Young, A. C.; Mulqueen, J. A.; Skinner, J. E.

1984-01-01

116

Venus Technology Plan Venus Technology Plan  

E-print Network

Venus Technology Plan May 2014 #12; ii Venus Technology Plan At the Venus Exploration Survey priorities, and (3) develop a Technology Plan for future Venus missions (after a Technology Forum at VEXAG Meeting 11 in November 2013). Here, we present the 2014 Venus Technology Plan

Rathbun, Julie A.

117

Electronics and Sensor Cooling with a Stirling Cycle for Venus Surface Mission  

NASA Technical Reports Server (NTRS)

The inhospitable ambient surface conditions of Venus, with a 450 C temperature and 92 bar pressure, may likely require any extended-duration surface exploratory mission to incorporate some type of cooling for probe electronics and sensor devices. A multiple-region Venus mission study was completed at NASA GRC in December of 2003 that resulted in the preliminary design of a kinematically-driven, helium charged, Stirling cooling cycle with an estimated over-all COP of 0.376 to lift 100 watts of heat from a 200 C cold sink temperature and reject it at a hot sink temperature of 500 C. This paper briefly describes the design process and also describes and summarizes key features of the kinematic, Stirling cooler preliminary design concept.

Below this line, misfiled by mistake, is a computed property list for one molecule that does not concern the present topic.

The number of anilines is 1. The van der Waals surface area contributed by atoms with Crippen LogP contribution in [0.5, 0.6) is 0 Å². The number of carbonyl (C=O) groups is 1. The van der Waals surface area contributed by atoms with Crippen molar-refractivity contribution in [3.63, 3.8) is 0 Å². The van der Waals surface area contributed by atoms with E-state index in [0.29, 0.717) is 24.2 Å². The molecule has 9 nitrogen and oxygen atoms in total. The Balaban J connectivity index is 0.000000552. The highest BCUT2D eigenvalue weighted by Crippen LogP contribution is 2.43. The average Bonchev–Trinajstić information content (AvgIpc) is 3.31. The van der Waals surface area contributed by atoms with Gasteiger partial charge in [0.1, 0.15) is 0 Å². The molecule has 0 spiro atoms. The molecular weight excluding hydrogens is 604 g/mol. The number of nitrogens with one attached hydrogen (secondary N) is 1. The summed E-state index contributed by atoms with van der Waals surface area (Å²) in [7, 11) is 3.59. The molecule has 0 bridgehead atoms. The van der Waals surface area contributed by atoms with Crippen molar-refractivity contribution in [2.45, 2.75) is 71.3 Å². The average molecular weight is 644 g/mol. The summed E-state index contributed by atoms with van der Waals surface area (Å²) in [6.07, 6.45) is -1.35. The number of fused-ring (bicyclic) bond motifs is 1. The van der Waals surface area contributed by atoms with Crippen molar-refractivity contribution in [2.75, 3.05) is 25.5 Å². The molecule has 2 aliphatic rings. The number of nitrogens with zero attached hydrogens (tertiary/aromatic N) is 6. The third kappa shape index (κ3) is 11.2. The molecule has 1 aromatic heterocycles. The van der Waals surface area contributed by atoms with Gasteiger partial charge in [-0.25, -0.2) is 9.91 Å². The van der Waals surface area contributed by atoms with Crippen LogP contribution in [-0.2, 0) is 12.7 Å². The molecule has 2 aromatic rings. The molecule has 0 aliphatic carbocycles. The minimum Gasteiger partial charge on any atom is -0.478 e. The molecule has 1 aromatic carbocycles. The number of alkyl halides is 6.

Mellott, Ken

2004-01-01

118

SPICAV on Venus Express: Three spectrometers to study the global structure and composition of the Venus atmosphere  

NASA Astrophysics Data System (ADS)